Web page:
State Senate Approves Democrat-Backed Budget Package

May 23, 2017
 
Sens. Andy Manar, D-Bunker Hill, and Heather Steans, D-Chicago, introducing the new budget proposal in a Senate hearing.

Sens. Andy Manar, D-Bunker Hill, and Heather Steans, D-Chicago, introducing the new budget proposal in a Senate hearing.

Tom Lisi/NPR Illinois

The Illinois Senate has voted 33-23, with two voting Present, to approve a $5 billion income tax increase to fund what Democrats say would be a balanced, $37.3 billion budget.  

A Democratic majority pushed the measures through (SB6 & SB 42) despite opposition from Republicans. All Senate Republicans and three of the Democrats voted against the bills. 

Sen. Toi Hutchinson said there's little time left and the House must have a chance to debate the budget before the scheduled May 31 adjournment. The Olympia Fields Democrat sponsored the tax bill that increases the personal income tax from 3.75 percent to 4.95 percent. Sales taxes would be applied to services for the first time.  

Spending plan sponsor Sen. Heather Steans of Chicago says the $37.3 billion spending outline matches the one GOP Gov. Bruce Rauner introduced in February. She says many of the $3 billion in spending reductions were proposed by the GOP.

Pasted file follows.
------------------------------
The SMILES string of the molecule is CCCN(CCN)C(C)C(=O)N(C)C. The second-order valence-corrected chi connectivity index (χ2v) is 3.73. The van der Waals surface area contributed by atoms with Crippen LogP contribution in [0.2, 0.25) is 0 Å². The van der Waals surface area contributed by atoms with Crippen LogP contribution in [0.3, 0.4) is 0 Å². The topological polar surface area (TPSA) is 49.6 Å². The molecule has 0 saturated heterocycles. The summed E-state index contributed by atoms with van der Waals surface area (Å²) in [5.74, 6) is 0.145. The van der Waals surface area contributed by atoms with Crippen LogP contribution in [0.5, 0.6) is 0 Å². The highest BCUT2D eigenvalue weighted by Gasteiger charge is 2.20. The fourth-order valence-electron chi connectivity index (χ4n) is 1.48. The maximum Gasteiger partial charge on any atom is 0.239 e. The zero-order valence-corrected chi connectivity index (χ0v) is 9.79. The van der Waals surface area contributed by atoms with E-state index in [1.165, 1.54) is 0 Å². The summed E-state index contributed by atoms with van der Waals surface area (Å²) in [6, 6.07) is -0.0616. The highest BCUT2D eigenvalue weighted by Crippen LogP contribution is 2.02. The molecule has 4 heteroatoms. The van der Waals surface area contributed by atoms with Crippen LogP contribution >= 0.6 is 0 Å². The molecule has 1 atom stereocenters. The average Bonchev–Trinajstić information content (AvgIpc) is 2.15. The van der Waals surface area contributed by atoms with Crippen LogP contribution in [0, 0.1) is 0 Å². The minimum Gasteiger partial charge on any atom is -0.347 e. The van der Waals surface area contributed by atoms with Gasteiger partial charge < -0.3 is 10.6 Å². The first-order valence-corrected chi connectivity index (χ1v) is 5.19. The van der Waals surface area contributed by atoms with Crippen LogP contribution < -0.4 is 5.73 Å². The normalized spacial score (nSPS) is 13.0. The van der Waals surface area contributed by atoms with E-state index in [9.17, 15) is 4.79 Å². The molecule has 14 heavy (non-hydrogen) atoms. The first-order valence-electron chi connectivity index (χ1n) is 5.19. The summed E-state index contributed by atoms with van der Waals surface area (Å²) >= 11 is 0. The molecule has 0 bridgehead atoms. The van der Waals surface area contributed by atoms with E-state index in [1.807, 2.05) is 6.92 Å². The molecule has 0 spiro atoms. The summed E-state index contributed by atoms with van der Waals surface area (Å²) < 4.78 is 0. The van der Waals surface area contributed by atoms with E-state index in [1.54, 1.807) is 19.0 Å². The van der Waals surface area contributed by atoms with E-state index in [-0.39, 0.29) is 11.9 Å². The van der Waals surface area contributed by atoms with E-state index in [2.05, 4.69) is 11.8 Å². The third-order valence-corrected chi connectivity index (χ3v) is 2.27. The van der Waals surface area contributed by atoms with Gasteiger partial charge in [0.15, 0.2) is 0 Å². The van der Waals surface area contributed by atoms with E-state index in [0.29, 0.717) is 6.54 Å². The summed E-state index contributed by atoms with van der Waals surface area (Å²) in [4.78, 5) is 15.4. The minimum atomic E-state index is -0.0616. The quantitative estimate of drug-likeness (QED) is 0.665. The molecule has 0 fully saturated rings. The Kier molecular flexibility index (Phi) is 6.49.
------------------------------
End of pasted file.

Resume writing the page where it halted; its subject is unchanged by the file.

Sen. Dale Righter, R-Mattoon, said Tuesday’s vote is theater on the part of Democrats.

“You folks will get up and express your need to say, ‘Wow, we gotta get this done,’ and then when you are done with that — come back. We will still be sitting at the table ready to talk about a bipartisan solution to these things,” Righter said.

Senate President John Cullerton says that should be a win for the governor.

“I don’t think he’s going to criticize this budget, and he really can’t criticize the taxes that he asked for,” Cullerton said.

But he already has, tweeting before the vote he won’t sign a budget that doesn’t include relief for property taxes.

Democratic House Speaker Michael Madigan of Chicago released a statement saying his budget experts will carefully consider the proposals. That's a panel of House Democrats, which includes Rep. Carol Ammons of Urbana.

Story source: AP